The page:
In an industry fueled by innovation, ESG’s positive impact on talent acquisition is one of its most compelling benefits. Biotech, pharma and other life sciences companies compete in the talent market for highly skilled, deeply specialized workers with advanced degrees and a passion for research. The pipeline is highly competitive, and companies must differentiate themselves in order to attract the next generation of talent. The life sciences labor market remains one of the tightest in the country, with unemployment typically well below 1%. Despite recent biotech layoffs, companies still face stiff competition attracting new employees, and robust ESG programming can be a strong differentiator. Forbes recently reported that 83% of Gen Z survey respondents take prospective employers’ commitments to diversity, equity and inclusion (DEI) into account, and 3 in 4 would reconsider an offer from a company if they found its DEI efforts lacking. An annual ESG report provides companies the opportunity to advertise their sustainability commitments and achievements in a personal and compelling way, with the needs and desires of their future workforce in mind.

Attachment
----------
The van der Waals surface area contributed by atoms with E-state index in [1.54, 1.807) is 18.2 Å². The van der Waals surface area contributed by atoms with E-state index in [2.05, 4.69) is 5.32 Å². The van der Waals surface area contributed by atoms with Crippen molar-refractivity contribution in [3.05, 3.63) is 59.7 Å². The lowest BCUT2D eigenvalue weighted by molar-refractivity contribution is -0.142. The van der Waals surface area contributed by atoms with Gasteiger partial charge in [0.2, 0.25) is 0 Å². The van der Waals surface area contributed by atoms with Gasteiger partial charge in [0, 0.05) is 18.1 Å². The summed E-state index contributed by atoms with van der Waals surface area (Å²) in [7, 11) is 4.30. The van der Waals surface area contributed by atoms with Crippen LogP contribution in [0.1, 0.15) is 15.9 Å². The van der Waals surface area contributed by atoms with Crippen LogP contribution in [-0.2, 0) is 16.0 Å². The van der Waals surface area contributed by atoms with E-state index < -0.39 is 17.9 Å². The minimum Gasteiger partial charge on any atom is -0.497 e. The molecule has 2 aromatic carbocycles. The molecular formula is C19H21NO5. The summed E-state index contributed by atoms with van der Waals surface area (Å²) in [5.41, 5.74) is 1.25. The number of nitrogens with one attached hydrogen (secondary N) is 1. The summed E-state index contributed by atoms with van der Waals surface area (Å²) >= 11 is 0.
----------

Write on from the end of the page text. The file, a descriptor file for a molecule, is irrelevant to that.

Attracting top talent in the life sciences is only half the battle—in an industry with high potential for stress and burnout, both new hires and seasoned professionals expect their employers to provide increasingly strong motivations for them to stay. A recent industry report found that 73% of survey respondents in the life sciences field are on the verge of burnout, and nearly 80% are either actively or casually pursuing new opportunities. Against this backdrop, it is imperative that employers take purposeful action to improve employee engagement and satisfaction. Establishing two-way dialogue with employees, leveraging annual employee experience surveys, promoting flexible working arrangements, prioritizing work-life balance, providing a clear path and tools for career advancement, fostering transparency and trust in leadership, creating a culture that embraces differences, and working towards pay and advancement equity for diverse employees are just some of the ways strategic ESG practices can positively impact talent retention.